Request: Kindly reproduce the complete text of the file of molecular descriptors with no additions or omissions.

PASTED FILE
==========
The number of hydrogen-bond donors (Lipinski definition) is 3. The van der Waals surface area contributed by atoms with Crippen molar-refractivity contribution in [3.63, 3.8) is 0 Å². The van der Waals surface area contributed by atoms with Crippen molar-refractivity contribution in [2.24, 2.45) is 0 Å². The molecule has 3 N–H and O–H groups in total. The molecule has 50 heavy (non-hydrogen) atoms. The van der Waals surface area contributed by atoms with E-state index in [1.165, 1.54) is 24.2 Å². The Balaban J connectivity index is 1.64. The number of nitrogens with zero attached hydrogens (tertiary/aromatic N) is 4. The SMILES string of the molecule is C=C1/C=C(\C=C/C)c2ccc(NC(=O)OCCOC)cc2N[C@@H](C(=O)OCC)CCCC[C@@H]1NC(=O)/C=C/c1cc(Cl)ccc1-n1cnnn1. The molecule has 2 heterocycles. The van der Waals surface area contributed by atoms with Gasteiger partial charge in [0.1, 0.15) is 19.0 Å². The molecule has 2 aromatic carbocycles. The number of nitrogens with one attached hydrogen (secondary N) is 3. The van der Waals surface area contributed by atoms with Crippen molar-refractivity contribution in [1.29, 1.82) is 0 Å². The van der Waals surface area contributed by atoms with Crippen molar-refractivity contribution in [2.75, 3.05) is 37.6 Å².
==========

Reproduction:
The number of hydrogen-bond donors (Lipinski definition) is 3. The van der Waals surface area contributed by atoms with Crippen molar-refractivity contribution in [3.63, 3.8) is 0 Å². The van der Waals surface area contributed by atoms with Crippen molar-refractivity contribution in [2.24, 2.45) is 0 Å². The molecule has 3 N–H and O–H groups in total. The molecule has 50 heavy (non-hydrogen) atoms. The van der Waals surface area contributed by atoms with E-state index in [1.165, 1.54) is 24.2 Å². The Balaban J connectivity index is 1.64. The number of nitrogens with zero attached hydrogens (tertiary/aromatic N) is 4. The SMILES string of the molecule is C=C1/C=C(\C=C/C)c2ccc(NC(=O)OCCOC)cc2N[C@@H](C(=O)OCC)CCCC[C@@H]1NC(=O)/C=C/c1cc(Cl)ccc1-n1cnnn1. The molecule has 2 heterocycles. The van der Waals surface area contributed by atoms with Gasteiger partial charge in [0.1, 0.15) is 19.0 Å². The molecule has 2 aromatic carbocycles. The number of nitrogens with one attached hydrogen (secondary N) is 3. The van der Waals surface area contributed by atoms with Crippen molar-refractivity contribution in [1.29, 1.82) is 0 Å². The van der Waals surface area contributed by atoms with Crippen molar-refractivity contribution in [2.75, 3.05) is 37.6 Å².